Dr. Elizabeth Hodgson discussed programmes that she has been instrumental in implementing at her university (UBC) to help doctoral candidates gain ‘real world/practical’ experience in advance of graduation, demonstrating the ‘marketable’ skills that are gained through the work involved in the pursuit of a doctorate in the Humanities. This programme was instituted, in part, because of the dearth of tenure-stream positions being offered as universities- particularly North American universities- are placing increased emphasis on the importance and value of those in administrative roles in the university system, over those doing the actual teaching and research.
Dr. Lee, on the other hand, seemed to see no issue at all in this move to make universities all about the business of profit rather than the business of education, or the manner in which university teaching has been commodified. And, with his own background originating in the business world, he seemed quite intent on placing the onus for the lot of the adjunct professors in their own hands- seeing as they chose to study the Humanities, rather than something of ‘marketable value’. That he is also a politician shouldn’t have surprised me.
I might not be directly part of that world any longer, but since the broadcast I have tapped into a number of groups that are attempting to raise awareness and work toward change. The issues have done some trending on Twitter and the subject is being discussed on news groups in any number of forums.
Still, as I noted yesterday, I’m pretty sick and tired of defending the ever-increasing NEED to study the Humanities- especially to those who will never get it. That doesn’t mean I’ll stop doing it, of course.
It’s too important.
I’m honestly not sure how best to do so, though. While I could listen to the siren call of marketing advocates the world over and resort to those sales tactics that seem to guarantee persuasion and purchases, I’m not sure I have it in me to do so. Since my preferred modus operandi is discussion rather than debate, I wouldn’t be all that adept at polarizing the issue(s)- a requirement, evidently, if you’re looking to catch the attention of the masses these days.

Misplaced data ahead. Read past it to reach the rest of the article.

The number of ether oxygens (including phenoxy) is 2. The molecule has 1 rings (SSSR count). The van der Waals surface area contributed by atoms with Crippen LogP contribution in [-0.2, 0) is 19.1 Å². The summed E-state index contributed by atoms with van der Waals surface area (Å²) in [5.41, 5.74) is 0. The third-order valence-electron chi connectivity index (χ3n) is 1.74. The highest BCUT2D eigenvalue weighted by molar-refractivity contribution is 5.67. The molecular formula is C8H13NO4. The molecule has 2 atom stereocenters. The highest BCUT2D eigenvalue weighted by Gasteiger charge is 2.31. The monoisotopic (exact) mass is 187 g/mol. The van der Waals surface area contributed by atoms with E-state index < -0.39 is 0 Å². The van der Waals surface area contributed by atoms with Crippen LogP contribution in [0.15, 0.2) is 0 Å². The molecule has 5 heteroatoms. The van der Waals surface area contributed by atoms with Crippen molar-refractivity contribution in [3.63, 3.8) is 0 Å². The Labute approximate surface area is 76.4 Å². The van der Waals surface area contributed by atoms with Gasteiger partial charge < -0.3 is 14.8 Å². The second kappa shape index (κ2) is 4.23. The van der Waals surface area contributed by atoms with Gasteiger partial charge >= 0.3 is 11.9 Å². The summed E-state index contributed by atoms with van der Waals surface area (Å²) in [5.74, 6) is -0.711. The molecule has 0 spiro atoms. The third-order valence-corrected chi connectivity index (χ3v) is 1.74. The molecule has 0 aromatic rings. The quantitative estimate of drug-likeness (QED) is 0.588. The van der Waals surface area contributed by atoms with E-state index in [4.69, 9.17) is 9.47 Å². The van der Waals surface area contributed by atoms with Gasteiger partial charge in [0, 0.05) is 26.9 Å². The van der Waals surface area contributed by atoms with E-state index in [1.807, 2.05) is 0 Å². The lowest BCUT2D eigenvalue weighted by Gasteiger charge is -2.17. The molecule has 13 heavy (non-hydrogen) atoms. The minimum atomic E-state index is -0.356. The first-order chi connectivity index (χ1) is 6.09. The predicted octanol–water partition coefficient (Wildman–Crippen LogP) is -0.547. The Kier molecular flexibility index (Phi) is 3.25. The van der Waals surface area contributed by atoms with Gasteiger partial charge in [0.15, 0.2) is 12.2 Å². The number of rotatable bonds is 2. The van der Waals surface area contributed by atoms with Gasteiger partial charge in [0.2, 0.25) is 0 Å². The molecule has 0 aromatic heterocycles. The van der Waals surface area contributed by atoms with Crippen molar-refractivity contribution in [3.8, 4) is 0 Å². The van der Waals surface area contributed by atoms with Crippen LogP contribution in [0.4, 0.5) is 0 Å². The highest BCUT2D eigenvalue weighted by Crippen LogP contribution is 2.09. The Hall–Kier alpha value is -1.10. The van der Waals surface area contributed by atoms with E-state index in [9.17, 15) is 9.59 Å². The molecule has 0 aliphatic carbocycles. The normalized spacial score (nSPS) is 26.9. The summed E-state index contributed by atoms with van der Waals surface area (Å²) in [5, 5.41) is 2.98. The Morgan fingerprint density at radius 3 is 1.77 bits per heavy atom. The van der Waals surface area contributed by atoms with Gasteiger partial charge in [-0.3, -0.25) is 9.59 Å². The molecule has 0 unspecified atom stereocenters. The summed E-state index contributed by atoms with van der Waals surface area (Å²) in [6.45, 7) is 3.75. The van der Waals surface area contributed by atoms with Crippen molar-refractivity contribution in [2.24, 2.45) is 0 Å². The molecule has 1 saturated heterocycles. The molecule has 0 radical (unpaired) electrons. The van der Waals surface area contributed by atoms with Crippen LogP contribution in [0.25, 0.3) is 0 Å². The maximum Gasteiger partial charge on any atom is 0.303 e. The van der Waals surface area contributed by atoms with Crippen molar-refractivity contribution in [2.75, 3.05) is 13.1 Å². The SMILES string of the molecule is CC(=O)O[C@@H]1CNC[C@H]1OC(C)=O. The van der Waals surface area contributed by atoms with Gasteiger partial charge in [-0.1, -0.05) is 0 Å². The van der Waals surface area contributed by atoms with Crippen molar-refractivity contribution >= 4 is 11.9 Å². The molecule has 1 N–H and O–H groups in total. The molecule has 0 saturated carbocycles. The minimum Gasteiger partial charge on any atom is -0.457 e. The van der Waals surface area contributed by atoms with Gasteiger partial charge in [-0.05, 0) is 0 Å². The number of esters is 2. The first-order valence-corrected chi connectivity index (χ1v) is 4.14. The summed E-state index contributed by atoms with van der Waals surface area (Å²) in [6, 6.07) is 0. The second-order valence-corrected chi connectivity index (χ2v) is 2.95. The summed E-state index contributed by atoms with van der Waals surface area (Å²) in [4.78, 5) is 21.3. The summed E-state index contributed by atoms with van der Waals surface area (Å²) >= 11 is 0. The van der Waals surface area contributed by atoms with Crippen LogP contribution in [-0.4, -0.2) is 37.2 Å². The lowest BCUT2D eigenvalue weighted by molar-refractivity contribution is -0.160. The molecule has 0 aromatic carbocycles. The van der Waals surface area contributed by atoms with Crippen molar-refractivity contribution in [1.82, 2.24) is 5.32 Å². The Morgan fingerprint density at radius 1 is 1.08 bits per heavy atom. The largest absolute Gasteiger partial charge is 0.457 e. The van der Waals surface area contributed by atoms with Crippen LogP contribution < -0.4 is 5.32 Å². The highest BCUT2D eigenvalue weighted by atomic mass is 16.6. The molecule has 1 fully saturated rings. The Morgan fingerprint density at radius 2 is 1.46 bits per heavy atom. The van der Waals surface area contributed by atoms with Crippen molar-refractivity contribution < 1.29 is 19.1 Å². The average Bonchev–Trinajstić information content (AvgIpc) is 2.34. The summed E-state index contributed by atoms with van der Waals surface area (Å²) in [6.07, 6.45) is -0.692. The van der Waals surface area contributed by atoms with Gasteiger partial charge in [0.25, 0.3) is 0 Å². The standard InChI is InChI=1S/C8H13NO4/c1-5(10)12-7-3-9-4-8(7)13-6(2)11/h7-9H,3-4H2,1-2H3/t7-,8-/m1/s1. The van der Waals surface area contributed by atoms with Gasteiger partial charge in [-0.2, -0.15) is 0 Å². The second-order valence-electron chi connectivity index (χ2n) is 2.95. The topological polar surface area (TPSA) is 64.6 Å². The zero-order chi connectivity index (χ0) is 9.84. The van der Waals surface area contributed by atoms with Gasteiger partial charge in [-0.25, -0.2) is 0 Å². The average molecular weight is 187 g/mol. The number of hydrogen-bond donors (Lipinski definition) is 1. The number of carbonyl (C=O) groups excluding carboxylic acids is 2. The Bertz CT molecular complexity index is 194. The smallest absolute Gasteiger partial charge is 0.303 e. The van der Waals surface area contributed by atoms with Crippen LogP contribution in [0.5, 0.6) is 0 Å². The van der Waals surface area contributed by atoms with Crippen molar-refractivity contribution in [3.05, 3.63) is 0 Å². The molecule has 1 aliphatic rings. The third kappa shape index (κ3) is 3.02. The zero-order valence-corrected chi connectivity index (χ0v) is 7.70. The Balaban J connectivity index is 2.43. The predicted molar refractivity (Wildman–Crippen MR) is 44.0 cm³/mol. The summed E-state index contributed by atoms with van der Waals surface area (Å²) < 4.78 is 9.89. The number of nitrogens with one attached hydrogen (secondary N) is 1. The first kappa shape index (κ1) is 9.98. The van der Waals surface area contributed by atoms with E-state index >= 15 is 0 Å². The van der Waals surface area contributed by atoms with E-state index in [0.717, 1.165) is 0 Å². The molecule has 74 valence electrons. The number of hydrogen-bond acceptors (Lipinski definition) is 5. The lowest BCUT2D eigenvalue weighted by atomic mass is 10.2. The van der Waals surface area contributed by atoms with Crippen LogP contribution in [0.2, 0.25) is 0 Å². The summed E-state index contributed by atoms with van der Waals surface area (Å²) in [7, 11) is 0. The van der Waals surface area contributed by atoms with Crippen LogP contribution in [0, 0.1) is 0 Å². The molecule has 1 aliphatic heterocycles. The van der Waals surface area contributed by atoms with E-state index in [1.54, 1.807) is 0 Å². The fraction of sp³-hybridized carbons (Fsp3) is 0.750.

See, my lifelong-and always continuing- studies have taught me to think critically and to examine situations and arguments from ALL SIDES before forming opinions. And that forming an opinion requires work and analysis as opposed to blind adherence to a talking head and/or the denigration of dissenting views and those that hold them.
On a wonderful- and very much under-valued– album many many moons ago (Pisces, Aquarius, Capricorn and Jones Ltd., 1967), the Monkees sang a song (written by Craig Vincent Smith) about the transient life of a travelling salesman. It remains one of my favourite songs from the album- with Mike’s folksy voice at once celebrating the life of the traveller and yet hinting at the underlying sadness of his existence.
‘Salesman, as the years go by,
People changing every day
Hey, salesman ’til the end of time you’ll be livin in the same way
You always wear a smile, you love ’em fast and you live wild
Short life span, but ain’t life grand?’
We shouldn’t have to sell the importance of a balanced and experiential education.
‘Sales’ isn’t for me. In any of its forms.
But neither is this:
‘I’m going to be a happy idiot
And struggle for the legal tender
Where the ads take aim and lay their claim
To the heart and the soul of the spender
And believe in whatever may lie
In those things that money can buy
Thought true love could have been a contender
Are you there?
Say a prayer for the pretender
Who started out so young and strong
Only to surrender’
P.S. I know what I said about the whole Olympics-as-soporific thing, but HOLY CATS! THAT HOCKEY GAME! The maple syrup is flowing rapidly through THIS proud Canadian heart right about now. SO many CONGRATULATIONS to the Ladies. And fingers crossed for a repeat tomorrow, Gents!